- The Chinese market is hot right now, and app companies are getting sky high valuations. When I stopped by TechCrunch Disrupt Beijing, multiple VCs told me the same thing: Valuations are high, and a $50+ million series A is not uncommon for an app development company. Protip: If you’re a US developer, consider raising money in China. These VCs seem to think you’re worth a ridiculous amount of money.
Tips for Developers
Everywhere I went, people were eager to give me pointers about developing apps in China. So I thought I’d share them with you here.
- The Chinese language is difficult and it can’t be ignored. If you want to enter the Chinese market, you need to support Mandarin.
- Not all of China is the same. China is a big country with over 1.3 billion people. Know your target market and have a launch strategy so you can start building a critical mass within key communities.
- You have to move fast. If you don’t move fast, someone else will move faster.
- Valuations are higher in China. In the past quarter, VC funding in the Chinese market increased by 84%, up to $1.3 billion. According to VCs, many pre-launch companies start with valuations in the tens of millions.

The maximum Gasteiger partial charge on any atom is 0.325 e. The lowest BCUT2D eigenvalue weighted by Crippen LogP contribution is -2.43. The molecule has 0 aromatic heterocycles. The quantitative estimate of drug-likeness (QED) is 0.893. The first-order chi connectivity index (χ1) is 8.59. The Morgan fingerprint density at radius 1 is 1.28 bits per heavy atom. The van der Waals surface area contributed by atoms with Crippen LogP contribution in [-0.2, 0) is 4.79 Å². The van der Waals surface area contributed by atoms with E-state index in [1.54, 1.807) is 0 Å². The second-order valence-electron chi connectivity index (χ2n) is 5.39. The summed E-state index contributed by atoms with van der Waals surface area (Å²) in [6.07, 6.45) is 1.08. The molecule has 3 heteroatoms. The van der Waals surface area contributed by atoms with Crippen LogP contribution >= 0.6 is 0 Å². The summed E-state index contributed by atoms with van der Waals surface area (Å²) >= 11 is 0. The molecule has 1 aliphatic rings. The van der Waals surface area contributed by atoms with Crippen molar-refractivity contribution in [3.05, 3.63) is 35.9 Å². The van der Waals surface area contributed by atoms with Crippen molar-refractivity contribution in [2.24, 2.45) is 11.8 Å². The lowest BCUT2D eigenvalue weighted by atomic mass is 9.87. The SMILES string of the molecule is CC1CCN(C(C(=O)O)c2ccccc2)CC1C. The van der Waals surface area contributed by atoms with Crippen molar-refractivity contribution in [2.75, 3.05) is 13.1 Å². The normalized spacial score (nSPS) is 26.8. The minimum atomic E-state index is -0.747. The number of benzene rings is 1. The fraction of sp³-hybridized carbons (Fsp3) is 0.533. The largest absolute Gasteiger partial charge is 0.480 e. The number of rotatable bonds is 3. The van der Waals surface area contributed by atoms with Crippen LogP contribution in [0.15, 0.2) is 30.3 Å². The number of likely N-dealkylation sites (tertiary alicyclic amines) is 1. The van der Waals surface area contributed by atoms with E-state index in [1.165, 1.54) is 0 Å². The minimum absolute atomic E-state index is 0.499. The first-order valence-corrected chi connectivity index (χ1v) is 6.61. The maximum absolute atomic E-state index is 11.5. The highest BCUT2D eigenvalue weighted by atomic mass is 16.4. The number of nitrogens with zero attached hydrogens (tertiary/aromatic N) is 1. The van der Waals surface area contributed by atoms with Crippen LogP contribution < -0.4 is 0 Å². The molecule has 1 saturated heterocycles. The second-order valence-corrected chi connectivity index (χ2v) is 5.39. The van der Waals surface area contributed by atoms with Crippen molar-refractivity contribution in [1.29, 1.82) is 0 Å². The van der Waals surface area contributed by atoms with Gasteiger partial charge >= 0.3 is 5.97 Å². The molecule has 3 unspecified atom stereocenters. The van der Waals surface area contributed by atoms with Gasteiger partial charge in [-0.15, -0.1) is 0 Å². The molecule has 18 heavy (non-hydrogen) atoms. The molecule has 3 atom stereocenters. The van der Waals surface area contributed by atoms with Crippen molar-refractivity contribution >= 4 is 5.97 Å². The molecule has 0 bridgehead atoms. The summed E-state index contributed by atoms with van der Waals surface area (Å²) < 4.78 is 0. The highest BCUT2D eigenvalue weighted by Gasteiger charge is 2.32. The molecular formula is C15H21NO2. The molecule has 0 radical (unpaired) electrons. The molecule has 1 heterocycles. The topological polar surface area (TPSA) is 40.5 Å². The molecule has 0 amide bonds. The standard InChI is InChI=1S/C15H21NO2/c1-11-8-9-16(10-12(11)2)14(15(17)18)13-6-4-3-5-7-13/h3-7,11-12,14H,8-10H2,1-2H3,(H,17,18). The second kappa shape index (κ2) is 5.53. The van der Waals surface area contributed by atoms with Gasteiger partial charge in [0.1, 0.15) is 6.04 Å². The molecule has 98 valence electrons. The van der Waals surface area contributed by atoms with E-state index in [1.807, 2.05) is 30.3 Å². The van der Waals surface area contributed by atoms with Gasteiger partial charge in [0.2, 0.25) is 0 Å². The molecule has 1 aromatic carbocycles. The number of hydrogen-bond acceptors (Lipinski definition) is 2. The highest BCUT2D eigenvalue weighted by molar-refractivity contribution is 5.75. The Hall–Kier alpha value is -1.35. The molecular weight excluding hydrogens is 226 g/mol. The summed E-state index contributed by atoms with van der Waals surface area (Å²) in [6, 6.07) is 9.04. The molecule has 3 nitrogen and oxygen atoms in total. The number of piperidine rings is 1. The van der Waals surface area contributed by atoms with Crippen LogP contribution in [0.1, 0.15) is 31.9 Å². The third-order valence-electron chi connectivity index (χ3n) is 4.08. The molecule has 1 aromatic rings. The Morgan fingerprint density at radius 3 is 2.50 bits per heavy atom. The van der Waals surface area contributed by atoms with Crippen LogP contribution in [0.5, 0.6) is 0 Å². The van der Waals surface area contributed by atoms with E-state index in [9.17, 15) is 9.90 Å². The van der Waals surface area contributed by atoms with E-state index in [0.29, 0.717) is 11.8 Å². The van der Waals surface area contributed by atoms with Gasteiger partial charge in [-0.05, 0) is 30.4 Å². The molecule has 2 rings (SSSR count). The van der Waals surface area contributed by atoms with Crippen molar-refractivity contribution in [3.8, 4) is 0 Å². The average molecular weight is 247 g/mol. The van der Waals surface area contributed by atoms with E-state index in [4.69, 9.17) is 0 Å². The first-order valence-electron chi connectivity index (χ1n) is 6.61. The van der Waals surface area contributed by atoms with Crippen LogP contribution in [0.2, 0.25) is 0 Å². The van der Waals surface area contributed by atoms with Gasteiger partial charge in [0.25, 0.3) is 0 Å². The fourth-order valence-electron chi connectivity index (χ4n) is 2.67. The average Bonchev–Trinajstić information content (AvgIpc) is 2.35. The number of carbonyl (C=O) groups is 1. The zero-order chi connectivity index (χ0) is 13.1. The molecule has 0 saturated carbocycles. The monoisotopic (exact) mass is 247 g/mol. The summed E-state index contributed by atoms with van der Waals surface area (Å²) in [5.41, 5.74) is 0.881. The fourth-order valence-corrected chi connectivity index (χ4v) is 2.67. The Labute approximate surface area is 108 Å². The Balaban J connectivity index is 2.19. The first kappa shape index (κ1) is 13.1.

- Chinese app developers rarely innovate. Rather, they look at what succeeds in the US market and recreate it locally. Everyone is “the [blank] of China”. (After walking through the Battlefield at TechCrunch Disrupt Beijing, where developers were launching new apps, I can confirm this is definitely true.)
The Chinese market has a lot to offer developers – most importantly, lots of users. Although the competition can be fierce, savvy developers will realize the importance of the Chinese app space as it continues to grow.
Mobile apps are taking over. In a recent analysis, Flurry Analytics found that mobile app use now exceeds desktop and mobile web browsing combined. Take a look at this data:
The change was extraordinarily fast. In minutes per day, mobile app use nearly doubled in the past year.